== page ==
(For the benefit of the reader: Matthias supplied a video showing heavy flight activity at the nest entrance and bees trying to get into a crack in the back of the hive. There was also some bee interest at other cracks in the hive, though they only seemed to be able to go into/out of the main entrance, and possibly the opening at the back of the hive. There also appeared to be a few dead bees around the nest entrance.)

There are a couple of possible answers here. I will start with the one I hope it is first, as this would be better for you (and your colony) than the alternative. First, it could be a simple case of orientation behavior. In this case, a group of bees may have finally reached their foraging age and are taking orientation flights for the first time. If this is orientation behavior, the erratic flight activity should last about 5-30 minutes. What is orientation behavior? It is what worker bees do as they transition from inside-the-hive tasks to outside-the-hive tasks. Remember, they have never left the colony before and they need to learn where home is in order to find it successfully when returning from future foraging trips. While orienting, they will fly away from the hive, hover facing it, and then land on the hive entrance. They will repeat the process over and over for 5 minutes or more. Orientation flights are interesting because they seem to occur in specific windows of time (i.e., they tend not to be spread out throughout the day but rather happen in a tighter window), when the weather is favorable for flight. Thus, you will see hundreds of bees doing it at the same time. It can be alarming to behold and usually leads the beekeeper to think their colony is swarming, or something worse. Nevertheless, it is a natural part of what bees do as they transition to the field labor force. Think about it as flight school for pilots who will soon be allowed to go out on their own.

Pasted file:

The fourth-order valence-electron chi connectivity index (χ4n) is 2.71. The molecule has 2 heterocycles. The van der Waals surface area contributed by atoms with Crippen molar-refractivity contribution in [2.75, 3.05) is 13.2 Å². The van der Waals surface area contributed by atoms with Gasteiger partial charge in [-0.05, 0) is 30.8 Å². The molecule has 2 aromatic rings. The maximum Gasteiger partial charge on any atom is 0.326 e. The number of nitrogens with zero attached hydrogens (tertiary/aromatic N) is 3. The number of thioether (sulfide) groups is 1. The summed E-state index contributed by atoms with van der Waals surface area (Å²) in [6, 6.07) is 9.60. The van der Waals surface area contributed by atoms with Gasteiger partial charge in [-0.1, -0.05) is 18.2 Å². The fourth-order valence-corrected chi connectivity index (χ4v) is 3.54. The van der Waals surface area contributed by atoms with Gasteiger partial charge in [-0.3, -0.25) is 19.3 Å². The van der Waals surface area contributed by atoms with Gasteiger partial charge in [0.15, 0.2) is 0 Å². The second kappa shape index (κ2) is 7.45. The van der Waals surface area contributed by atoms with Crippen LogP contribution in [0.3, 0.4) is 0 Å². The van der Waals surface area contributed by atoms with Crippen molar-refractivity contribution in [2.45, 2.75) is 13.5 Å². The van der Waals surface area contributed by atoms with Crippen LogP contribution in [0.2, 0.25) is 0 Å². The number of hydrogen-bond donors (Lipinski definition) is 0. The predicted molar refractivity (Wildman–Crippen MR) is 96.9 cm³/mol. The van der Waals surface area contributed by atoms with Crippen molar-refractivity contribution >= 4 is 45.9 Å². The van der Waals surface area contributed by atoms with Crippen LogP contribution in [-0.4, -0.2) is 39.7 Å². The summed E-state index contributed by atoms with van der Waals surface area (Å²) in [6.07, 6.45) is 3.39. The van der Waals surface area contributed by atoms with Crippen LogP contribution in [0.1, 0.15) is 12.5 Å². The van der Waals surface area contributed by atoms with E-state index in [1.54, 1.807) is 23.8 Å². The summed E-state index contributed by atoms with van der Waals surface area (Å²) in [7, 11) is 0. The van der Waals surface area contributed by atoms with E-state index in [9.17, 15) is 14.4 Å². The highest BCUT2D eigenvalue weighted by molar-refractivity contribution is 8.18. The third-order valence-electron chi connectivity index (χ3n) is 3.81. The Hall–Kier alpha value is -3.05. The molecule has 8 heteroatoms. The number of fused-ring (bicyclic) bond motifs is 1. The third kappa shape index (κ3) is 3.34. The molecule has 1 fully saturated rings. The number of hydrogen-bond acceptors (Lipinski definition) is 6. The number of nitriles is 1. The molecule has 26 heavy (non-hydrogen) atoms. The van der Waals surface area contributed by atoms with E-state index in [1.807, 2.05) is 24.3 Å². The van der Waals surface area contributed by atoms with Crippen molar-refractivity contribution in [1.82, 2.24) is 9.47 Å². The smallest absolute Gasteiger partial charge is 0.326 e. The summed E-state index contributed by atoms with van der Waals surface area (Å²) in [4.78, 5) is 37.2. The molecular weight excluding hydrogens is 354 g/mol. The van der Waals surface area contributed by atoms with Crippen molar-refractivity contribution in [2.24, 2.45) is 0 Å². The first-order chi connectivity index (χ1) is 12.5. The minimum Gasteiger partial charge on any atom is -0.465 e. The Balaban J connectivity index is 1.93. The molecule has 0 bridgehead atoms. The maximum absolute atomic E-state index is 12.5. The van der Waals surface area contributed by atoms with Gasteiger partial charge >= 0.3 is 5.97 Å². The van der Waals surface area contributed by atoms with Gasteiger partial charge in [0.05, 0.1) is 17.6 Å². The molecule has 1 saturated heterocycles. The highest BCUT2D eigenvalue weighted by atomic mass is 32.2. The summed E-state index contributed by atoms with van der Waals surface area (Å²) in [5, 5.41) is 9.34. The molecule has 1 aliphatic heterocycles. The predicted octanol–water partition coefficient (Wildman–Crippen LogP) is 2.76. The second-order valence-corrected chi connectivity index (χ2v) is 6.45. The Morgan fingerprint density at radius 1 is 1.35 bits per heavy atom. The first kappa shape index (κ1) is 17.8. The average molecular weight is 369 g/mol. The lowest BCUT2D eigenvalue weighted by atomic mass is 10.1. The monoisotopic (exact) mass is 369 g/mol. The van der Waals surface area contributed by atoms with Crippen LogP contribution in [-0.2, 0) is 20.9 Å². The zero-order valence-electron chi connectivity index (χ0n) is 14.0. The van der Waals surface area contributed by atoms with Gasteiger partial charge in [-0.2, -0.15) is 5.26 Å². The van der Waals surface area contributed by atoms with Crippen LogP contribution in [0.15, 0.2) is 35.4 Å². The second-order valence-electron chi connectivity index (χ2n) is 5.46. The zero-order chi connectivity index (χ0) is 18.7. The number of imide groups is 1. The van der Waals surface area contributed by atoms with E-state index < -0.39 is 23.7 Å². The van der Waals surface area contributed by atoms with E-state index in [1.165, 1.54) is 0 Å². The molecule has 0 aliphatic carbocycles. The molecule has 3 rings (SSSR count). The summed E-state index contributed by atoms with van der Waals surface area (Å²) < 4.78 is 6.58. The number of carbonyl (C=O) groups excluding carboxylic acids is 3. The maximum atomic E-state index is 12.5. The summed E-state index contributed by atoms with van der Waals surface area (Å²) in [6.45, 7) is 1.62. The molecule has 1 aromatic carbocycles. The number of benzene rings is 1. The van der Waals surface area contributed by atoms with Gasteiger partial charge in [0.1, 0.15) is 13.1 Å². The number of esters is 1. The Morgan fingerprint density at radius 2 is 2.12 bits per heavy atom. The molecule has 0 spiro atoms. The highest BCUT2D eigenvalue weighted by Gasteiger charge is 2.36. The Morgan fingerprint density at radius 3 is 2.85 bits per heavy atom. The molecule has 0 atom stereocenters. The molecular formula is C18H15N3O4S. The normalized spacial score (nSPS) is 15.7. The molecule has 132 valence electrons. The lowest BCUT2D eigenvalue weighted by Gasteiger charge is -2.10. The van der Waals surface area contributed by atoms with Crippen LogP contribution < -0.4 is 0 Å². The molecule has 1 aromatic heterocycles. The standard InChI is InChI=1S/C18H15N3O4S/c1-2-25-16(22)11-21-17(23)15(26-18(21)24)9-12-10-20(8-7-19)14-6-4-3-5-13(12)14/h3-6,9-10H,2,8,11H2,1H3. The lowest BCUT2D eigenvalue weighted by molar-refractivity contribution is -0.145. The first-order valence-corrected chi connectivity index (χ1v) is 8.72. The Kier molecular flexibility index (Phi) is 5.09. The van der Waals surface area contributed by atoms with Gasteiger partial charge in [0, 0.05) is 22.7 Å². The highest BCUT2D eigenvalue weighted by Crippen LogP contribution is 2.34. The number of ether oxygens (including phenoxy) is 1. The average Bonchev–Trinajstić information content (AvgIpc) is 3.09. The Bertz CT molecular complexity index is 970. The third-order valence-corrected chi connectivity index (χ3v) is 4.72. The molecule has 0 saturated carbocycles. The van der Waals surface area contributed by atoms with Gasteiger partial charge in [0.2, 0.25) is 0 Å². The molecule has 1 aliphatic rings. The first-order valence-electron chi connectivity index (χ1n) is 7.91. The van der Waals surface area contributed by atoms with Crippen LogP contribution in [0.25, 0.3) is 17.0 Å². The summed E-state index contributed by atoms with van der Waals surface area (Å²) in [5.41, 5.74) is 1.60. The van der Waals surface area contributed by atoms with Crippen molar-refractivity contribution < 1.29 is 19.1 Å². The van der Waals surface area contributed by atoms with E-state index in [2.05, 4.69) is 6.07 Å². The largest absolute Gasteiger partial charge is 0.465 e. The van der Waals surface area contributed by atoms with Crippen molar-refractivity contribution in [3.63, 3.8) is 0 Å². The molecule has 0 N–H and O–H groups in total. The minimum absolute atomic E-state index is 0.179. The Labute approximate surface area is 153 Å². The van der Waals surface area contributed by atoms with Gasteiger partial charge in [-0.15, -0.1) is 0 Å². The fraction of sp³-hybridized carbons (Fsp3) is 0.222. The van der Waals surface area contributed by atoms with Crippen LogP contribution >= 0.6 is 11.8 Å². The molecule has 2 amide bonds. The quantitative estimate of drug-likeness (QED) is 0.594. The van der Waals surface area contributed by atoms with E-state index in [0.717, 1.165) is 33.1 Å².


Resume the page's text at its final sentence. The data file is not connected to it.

Ok, now for the bad option. It could also be robbing behavior, where this hive is weak and unable to fend off bees from other hives that are trying to steal its resources. What makes me worried that it is robbing behavior? First, I see some dead bees under the bottom board toward the front of the hive. They may have died fighting to defend their hive from the bees hovering around the nest entrance. Also, I see bees trying to get into the back of the hive, near the juncture between the bottom board and brood chamber. Keep in mind that there is usually fighting when bees are robbing. That could explain the dead bees under the front entrance. Also, robbing bees often try to get into the hive in areas that are not the entrance. Seeing bees trying to get into the back of the hive makes me a little anxious.

At the end of the day, you should not be worried if it is orientation behavior. This is normal. If it is robbing behavior on the other hand, you will need to t